Small worlds give us social structure and help us make sense of how we fit into the greater society. But sometimes they can also prevent important change from happening by narrowing our world view.
Let’s dig into some theories of information seeking behavior to see if there are patterns we can optimize to ensure that lasting social change finally comes.
Digital Literacy Relies on Information Seeking Behavior
Digital Literacy is more important than ever in light of the enormous societal change to which we currently bear witness. However, it is becoming harder and harder to parse the information that is coming our way, let alone evaluate its relevance, because of the sheer volume of information.
This article by Sonja Blignaut: Resist the Urge to Simplify Stories discusses how humans we try to simplify stories to make sense to our own world views. What happens in times like these, where several concurrent social changes are happening at once (police brutality, nightly protests, a deadly global pandemic, mass unemployment) with an enormous amount of information about them all (some of which is vital info but some is propaganda)? From the article:
The question now is whether the old American mantras, the appeals to traditions of democracy and the rule of law, still work—or whether they have now become just another competing narrative in the information war.
Why do humans seek to simplify the story instead of digging for the root of problems? Maybe examining information theory can help us understand this.
Small World – Group Signature
Humans are social beings. One way we make sense of our worlds is through the groups, or small worlds, to which we belong. Dr. Elfreda Chatman was one of my professors at FSU, she applied ethnography to researching information seeking behaviors of small worlds, especially the poor, elderly, retired women, female inmates, and janitors.
We all belong to various small worlds, and our continued membership in these groups impact how we search for information. For example, to remain an insider in any given small world, you have to conform to that group’s signature (or style). The signature defines how a group will handle events, topics that can or cannot be discussed, and how members can interact with each other and with outsiders.
If your friends or family members react very negatively when you repeat things like “Black Lives Matter”, you may decide your membership in those small worlds is worth so much to you that you must abandon your own search for more information on the topic. To satisfy your information needs, you may settle for a simplified answer that is palatable to your small world.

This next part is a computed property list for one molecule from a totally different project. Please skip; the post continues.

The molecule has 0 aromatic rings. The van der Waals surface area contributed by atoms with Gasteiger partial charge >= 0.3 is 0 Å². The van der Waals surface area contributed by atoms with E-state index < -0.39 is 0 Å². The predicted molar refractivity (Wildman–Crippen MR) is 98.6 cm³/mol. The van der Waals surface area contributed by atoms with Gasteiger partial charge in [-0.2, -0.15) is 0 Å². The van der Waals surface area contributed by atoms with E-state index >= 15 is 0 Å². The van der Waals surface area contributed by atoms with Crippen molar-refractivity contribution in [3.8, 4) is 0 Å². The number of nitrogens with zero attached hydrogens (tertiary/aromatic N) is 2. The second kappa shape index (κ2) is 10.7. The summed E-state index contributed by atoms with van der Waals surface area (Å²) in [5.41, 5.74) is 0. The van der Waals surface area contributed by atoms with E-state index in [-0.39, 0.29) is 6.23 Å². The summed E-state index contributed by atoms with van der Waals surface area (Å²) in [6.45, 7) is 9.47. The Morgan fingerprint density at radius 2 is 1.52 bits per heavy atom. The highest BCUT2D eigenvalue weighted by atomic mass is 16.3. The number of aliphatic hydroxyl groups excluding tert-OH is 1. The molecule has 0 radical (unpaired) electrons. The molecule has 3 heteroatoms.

Another thing that hijacks an individual’s effort to find out more information on a topic is information imposters. Here’s a definition of information imposters:
Information impostors are persons within a small group that give the illusion of having knowledge. They jam the information social system with their own psuedo-information, shutting down the information seeking process. In effect, they claim to have given all the information that is necessary, telling members of the small world that they do not need to seek for any more information.via notes in Dr Chatman’s class
We are blessed (cursed?) with an abundance of information. We carry powerful computers with us everyplace that can be used to satisfy any need for information. And there are many information imposters that happily jam social media with half-truths with the goal of aborting our quest for information. These imposters count on you being so overwhelmed with information that you’ll accept the simple story, even if it’s not the truth.
Since nation states and even national leaders play the role of information imposter, it is very important that we don’t accept the simple answers to complex societal questions we’re facing now. It is very important to use digital literacy skills to evaluate information, and to keep digging for the truth.
One Nation, Indivisible
There is no escaping it: our nation was built on stolen lands by stolen people. And here we are, several centuries later, dealing with the fall-out. Y’all it’s time to figure out what must be done to address that traumaThe beautiful promise of America is not that we’re a melting pot. All of the small worlds that make up the social fabric of our country are permeable, but it is better when we they don’t blend together in some homogenous fondue. You may not be a member certain small worlds but you can be a guest, as long as you don’t break the norms. I like to think that’s how we got the blues, and things like gumbo.
Being good guests in other small worlds is what helps us understand different experiences. It helps us make that amazing gumbo. And this is the beauty of our great nation, what makes it possible to be one nation, indivisible.
If we can’t figure out how to navigate the permeable part of small worlds to heal our collective trauma that beauty goes away. I’d like to challenge you to check out the very unfortunately named Defund the Police idea. It looks to get the police out of the social services business, taking the funding they use to fund new social programs to address some of this trauma.
What do you think? What are ways we can stop accepting the simple answers, avoid information imposters, and make the entire world a better place? Let me know in the comments.